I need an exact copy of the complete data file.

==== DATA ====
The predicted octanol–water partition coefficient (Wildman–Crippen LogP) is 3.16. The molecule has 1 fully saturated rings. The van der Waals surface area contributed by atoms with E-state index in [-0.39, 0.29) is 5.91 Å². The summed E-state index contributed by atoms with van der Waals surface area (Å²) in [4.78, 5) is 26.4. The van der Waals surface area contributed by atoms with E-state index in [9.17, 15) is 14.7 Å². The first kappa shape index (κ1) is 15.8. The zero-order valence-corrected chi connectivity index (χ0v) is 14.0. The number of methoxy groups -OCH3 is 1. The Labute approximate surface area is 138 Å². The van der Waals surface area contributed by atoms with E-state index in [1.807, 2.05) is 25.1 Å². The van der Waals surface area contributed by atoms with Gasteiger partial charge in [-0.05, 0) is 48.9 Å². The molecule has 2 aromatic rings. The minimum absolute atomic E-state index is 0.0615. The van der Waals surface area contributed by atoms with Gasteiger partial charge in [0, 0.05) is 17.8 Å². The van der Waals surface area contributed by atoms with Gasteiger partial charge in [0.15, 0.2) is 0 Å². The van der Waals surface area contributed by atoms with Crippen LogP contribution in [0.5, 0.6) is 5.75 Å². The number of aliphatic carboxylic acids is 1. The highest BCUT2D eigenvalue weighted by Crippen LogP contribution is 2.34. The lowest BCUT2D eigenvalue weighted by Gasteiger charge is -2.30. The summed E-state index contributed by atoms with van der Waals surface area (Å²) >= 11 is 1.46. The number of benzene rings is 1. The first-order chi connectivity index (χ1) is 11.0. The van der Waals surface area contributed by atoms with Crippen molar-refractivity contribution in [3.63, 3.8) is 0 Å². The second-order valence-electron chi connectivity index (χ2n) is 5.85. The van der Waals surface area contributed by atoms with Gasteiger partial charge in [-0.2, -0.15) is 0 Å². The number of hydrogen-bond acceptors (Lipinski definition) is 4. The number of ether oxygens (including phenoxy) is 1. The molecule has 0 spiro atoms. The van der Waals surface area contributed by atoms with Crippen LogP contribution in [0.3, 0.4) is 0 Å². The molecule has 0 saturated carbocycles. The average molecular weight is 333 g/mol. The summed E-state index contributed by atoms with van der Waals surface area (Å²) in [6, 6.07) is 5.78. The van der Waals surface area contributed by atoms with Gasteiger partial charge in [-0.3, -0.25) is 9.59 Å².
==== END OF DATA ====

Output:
The predicted octanol–water partition coefficient (Wildman–Crippen LogP) is 3.16. The molecule has 1 fully saturated rings. The van der Waals surface area contributed by atoms with E-state index in [-0.39, 0.29) is 5.91 Å². The summed E-state index contributed by atoms with van der Waals surface area (Å²) in [4.78, 5) is 26.4. The van der Waals surface area contributed by atoms with E-state index in [9.17, 15) is 14.7 Å². The first kappa shape index (κ1) is 15.8. The zero-order valence-corrected chi connectivity index (χ0v) is 14.0. The number of methoxy groups -OCH3 is 1. The Labute approximate surface area is 138 Å². The van der Waals surface area contributed by atoms with E-state index in [1.807, 2.05) is 25.1 Å². The van der Waals surface area contributed by atoms with Gasteiger partial charge in [-0.05, 0) is 48.9 Å². The molecule has 2 aromatic rings. The minimum absolute atomic E-state index is 0.0615. The van der Waals surface area contributed by atoms with Gasteiger partial charge in [0, 0.05) is 17.8 Å². The van der Waals surface area contributed by atoms with Gasteiger partial charge in [0.15, 0.2) is 0 Å². The van der Waals surface area contributed by atoms with Crippen LogP contribution in [0.5, 0.6) is 5.75 Å². The number of aliphatic carboxylic acids is 1. The highest BCUT2D eigenvalue weighted by Crippen LogP contribution is 2.34. The lowest BCUT2D eigenvalue weighted by Gasteiger charge is -2.30. The summed E-state index contributed by atoms with van der Waals surface area (Å²) >= 11 is 1.46. The number of benzene rings is 1. The first-order chi connectivity index (χ1) is 11.0. The van der Waals surface area contributed by atoms with Crippen molar-refractivity contribution in [3.63, 3.8) is 0 Å². The second-order valence-electron chi connectivity index (χ2n) is 5.85. The van der Waals surface area contributed by atoms with Gasteiger partial charge in [-0.2, -0.15) is 0 Å². The number of hydrogen-bond acceptors (Lipinski definition) is 4. The number of ether oxygens (including phenoxy) is 1. The molecule has 0 spiro atoms. The van der Waals surface area contributed by atoms with Crippen LogP contribution in [0.3, 0.4) is 0 Å². The molecule has 0 saturated carbocycles. The average molecular weight is 333 g/mol. The summed E-state index contributed by atoms with van der Waals surface area (Å²) in [6, 6.07) is 5.78. The van der Waals surface area contributed by atoms with Gasteiger partial charge in [-0.3, -0.25) is 9.59 Å².